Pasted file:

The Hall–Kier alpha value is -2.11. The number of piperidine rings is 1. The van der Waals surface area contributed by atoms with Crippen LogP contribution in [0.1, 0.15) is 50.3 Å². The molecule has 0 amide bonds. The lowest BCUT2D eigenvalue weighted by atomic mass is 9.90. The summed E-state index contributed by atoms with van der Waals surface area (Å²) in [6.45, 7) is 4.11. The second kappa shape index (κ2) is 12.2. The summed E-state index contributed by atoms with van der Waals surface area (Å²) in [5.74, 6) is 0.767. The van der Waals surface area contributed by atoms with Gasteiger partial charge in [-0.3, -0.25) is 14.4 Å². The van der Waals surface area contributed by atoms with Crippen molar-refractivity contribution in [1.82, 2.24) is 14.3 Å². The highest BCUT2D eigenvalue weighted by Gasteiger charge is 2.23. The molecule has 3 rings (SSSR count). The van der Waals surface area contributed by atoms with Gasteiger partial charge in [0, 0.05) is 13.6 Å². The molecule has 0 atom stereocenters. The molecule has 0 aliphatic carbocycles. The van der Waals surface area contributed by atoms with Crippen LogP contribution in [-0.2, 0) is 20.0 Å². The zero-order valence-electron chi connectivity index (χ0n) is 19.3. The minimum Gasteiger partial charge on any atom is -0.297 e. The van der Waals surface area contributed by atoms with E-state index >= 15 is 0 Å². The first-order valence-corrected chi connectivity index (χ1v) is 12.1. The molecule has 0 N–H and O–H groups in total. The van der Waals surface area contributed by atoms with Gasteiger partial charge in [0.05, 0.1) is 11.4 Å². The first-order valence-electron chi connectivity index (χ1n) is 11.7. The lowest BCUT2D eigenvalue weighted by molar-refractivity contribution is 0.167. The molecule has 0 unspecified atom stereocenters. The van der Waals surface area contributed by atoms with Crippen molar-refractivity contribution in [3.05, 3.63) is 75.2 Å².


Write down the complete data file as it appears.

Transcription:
The Hall–Kier alpha value is -2.11. The number of piperidine rings is 1. The van der Waals surface area contributed by atoms with Crippen LogP contribution in [0.1, 0.15) is 50.3 Å². The molecule has 0 amide bonds. The lowest BCUT2D eigenvalue weighted by atomic mass is 9.90. The summed E-state index contributed by atoms with van der Waals surface area (Å²) in [6.45, 7) is 4.11. The second kappa shape index (κ2) is 12.2. The summed E-state index contributed by atoms with van der Waals surface area (Å²) in [5.74, 6) is 0.767. The van der Waals surface area contributed by atoms with Gasteiger partial charge in [-0.3, -0.25) is 14.4 Å². The van der Waals surface area contributed by atoms with Crippen molar-refractivity contribution in [1.82, 2.24) is 14.3 Å². The highest BCUT2D eigenvalue weighted by Gasteiger charge is 2.23. The molecule has 3 rings (SSSR count). The van der Waals surface area contributed by atoms with Gasteiger partial charge in [0, 0.05) is 13.6 Å². The molecule has 0 atom stereocenters. The molecule has 0 aliphatic carbocycles. The van der Waals surface area contributed by atoms with Crippen LogP contribution in [-0.2, 0) is 20.0 Å². The zero-order valence-electron chi connectivity index (χ0n) is 19.3. The minimum Gasteiger partial charge on any atom is -0.297 e. The van der Waals surface area contributed by atoms with E-state index >= 15 is 0 Å². The first-order valence-corrected chi connectivity index (χ1v) is 12.1. The molecule has 0 N–H and O–H groups in total. The van der Waals surface area contributed by atoms with Gasteiger partial charge in [0.05, 0.1) is 11.4 Å². The first-order valence-electron chi connectivity index (χ1n) is 11.7. The lowest BCUT2D eigenvalue weighted by molar-refractivity contribution is 0.167. The molecule has 0 unspecified atom stereocenters. The van der Waals surface area contributed by atoms with Crippen molar-refractivity contribution in [3.05, 3.63) is 75.2 Å².